Relationships aren’t a one-way street. You always have to meet at the crossroads.

Get used to the idea of ditching some of your systems and forming new ones. As confusing as it was at first, I got used to shopping with my partner. Late-night sweets shopping became a habit I remember with fondness.

Especially since going to the shop was literally the highlight of our lockdown days.

Flirting

…And being touchy-feely with others or initiating contact with someone you know for a fact you’re insanely attracted to.

There are, of course, exceptions. This one habit is very individual since every couple has their own boundaries. For example, I used to make out with my friends at parties quite a lot — it was drunken fun and it rarely led to anything more.

As soon as I got a boyfriend, though, I knew this was over. I was more than willing to make this sacrifice because when compared to the incredible happiness my partner brings into my life, kissing random friends actually isn’t too much of a sacrifice.

This applies to much subtler things too, though. People often tone down their flirting with others when they enter a serious relationship because even when this flirting doesn’t necessarily mean they want to sleep with someone else — it can be purely fun and harmless — it might still make their partner uncomfortable.

Respect is crucial. If your partner states some healthy boundaries, respect them — even when they’re not in the room with you and they might never find out if you broke the rules or not.

Just remember there’s a difference between setting some boundaries and emotional abuse — if your partner makes you feel small or worthless by ordering you to “stop wearing that revealing t-shirt” or to “stop talking to your male friends just because they’re male”, it’s definitely not okay.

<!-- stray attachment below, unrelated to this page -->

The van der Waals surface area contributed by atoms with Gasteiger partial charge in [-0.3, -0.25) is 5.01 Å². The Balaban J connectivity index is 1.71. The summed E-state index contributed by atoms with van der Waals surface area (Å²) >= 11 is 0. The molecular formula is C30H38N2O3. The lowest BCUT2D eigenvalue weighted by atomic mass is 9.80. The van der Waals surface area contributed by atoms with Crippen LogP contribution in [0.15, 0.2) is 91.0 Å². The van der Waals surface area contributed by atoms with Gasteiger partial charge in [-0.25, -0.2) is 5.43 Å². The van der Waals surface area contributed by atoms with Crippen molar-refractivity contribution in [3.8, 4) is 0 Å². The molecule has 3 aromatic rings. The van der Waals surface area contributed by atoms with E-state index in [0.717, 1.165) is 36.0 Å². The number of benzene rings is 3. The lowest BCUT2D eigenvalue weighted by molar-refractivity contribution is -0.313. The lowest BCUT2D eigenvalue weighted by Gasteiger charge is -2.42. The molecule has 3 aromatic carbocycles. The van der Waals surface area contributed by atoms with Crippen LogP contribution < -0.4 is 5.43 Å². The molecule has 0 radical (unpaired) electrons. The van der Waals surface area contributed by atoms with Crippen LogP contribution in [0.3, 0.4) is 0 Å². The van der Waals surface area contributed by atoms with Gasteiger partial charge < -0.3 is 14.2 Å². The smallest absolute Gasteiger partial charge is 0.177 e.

Sticking to your own future plans

In my single years, I made up my mind about almost everything — the kind of house I’d live in, what animals I’d have, where I’d marry, what my husband would be like to the dot.

Well, then I realised I actually have to take my future husband’s view into account too. Oops. What a revelation that was.

Luckily, we agree on most things. You shouldn’t settle down for someone who wants the complete opposite of your dreams because you might end up being miserable — a life without a person you love is horrible, but so is a having a life you hate for the sake of the person you love. That love might eventually even turn to bitterness precisely because of the sacrifice you’ve made.

There are things you need to give up on, though. I’ve always wanted a house near the beach because I find the sea super calming (don’t even get me started on the wonderful sea air), however, my partner hates the beach. And also, you know, climate change and rising sea levels are a thing.

If you want a serious relationship with the person you love, you need to compromise on some things. Don’t let go of the ones that mean a lot to you, though — you might regret it later on.

Oh well. Who knows? Maybe I’ll get a holiday beach house. *wink*

Entering a serious relationship is almost like opening up a new chapter of your life. Even though I’ll always advocate for independence and having activities and friends of one’s own, there’s no denying that adding a partner to the picture changes your life a great deal.

When you live together, lots of your things are their things and vice versa. You do lots of planning and organising together, you dream of a future that includes both of you and you ultimately give a piece of yourself to them in exchange for their own.

And if you’re both kind to each other and have a deep respect for one another, this is a good thing. So let go of that self-centeredness a bit.

In love, there’s plenty of room for both of you.

love

About the author

Denisa Feathers

Student of Literature & Languages. I write about relationships, self-improvement, lifestyle, writing and mental health. Contact me: [email protected]